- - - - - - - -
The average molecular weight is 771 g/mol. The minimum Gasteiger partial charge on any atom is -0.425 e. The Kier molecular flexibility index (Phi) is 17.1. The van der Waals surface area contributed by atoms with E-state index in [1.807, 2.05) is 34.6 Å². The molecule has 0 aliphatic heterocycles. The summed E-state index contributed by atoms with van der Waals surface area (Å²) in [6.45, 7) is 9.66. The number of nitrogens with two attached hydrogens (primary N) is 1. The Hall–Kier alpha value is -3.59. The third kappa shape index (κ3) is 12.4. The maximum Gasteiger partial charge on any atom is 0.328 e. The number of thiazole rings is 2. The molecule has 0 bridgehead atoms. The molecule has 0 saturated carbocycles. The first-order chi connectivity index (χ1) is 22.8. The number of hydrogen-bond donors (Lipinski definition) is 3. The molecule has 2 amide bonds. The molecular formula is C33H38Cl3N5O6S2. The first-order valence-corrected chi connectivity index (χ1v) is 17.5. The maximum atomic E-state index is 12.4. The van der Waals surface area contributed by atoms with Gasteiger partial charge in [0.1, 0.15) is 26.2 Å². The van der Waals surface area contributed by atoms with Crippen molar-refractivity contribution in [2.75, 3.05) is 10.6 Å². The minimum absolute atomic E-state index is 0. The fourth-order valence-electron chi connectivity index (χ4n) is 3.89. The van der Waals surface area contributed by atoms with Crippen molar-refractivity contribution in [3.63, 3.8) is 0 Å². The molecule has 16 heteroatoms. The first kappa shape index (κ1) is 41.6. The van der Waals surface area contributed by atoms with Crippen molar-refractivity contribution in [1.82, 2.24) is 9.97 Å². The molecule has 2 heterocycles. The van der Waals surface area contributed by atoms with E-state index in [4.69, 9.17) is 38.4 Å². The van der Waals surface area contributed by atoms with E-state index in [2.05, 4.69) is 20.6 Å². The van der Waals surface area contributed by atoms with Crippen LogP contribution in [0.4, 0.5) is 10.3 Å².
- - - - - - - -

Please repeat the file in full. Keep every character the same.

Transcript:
The average molecular weight is 771 g/mol. The minimum Gasteiger partial charge on any atom is -0.425 e. The Kier molecular flexibility index (Phi) is 17.1. The van der Waals surface area contributed by atoms with E-state index in [1.807, 2.05) is 34.6 Å². The molecule has 0 aliphatic heterocycles. The summed E-state index contributed by atoms with van der Waals surface area (Å²) in [6.45, 7) is 9.66. The number of nitrogens with two attached hydrogens (primary N) is 1. The Hall–Kier alpha value is -3.59. The third kappa shape index (κ3) is 12.4. The maximum Gasteiger partial charge on any atom is 0.328 e. The number of thiazole rings is 2. The molecule has 0 bridgehead atoms. The molecule has 0 saturated carbocycles. The first-order chi connectivity index (χ1) is 22.8. The number of hydrogen-bond donors (Lipinski definition) is 3. The molecule has 2 amide bonds. The molecular formula is C33H38Cl3N5O6S2. The first-order valence-corrected chi connectivity index (χ1v) is 17.5. The maximum atomic E-state index is 12.4. The van der Waals surface area contributed by atoms with Gasteiger partial charge in [0.1, 0.15) is 26.2 Å². The van der Waals surface area contributed by atoms with Crippen molar-refractivity contribution in [2.75, 3.05) is 10.6 Å². The minimum absolute atomic E-state index is 0. The fourth-order valence-electron chi connectivity index (χ4n) is 3.89. The van der Waals surface area contributed by atoms with Crippen molar-refractivity contribution in [3.63, 3.8) is 0 Å². The molecule has 16 heteroatoms. The first kappa shape index (κ1) is 41.6. The van der Waals surface area contributed by atoms with Crippen molar-refractivity contribution in [1.82, 2.24) is 9.97 Å². The molecule has 2 heterocycles. The van der Waals surface area contributed by atoms with E-state index in [4.69, 9.17) is 38.4 Å². The van der Waals surface area contributed by atoms with E-state index in [2.05, 4.69) is 20.6 Å². The van der Waals surface area contributed by atoms with Crippen LogP contribution in [0.4, 0.5) is 10.3 Å².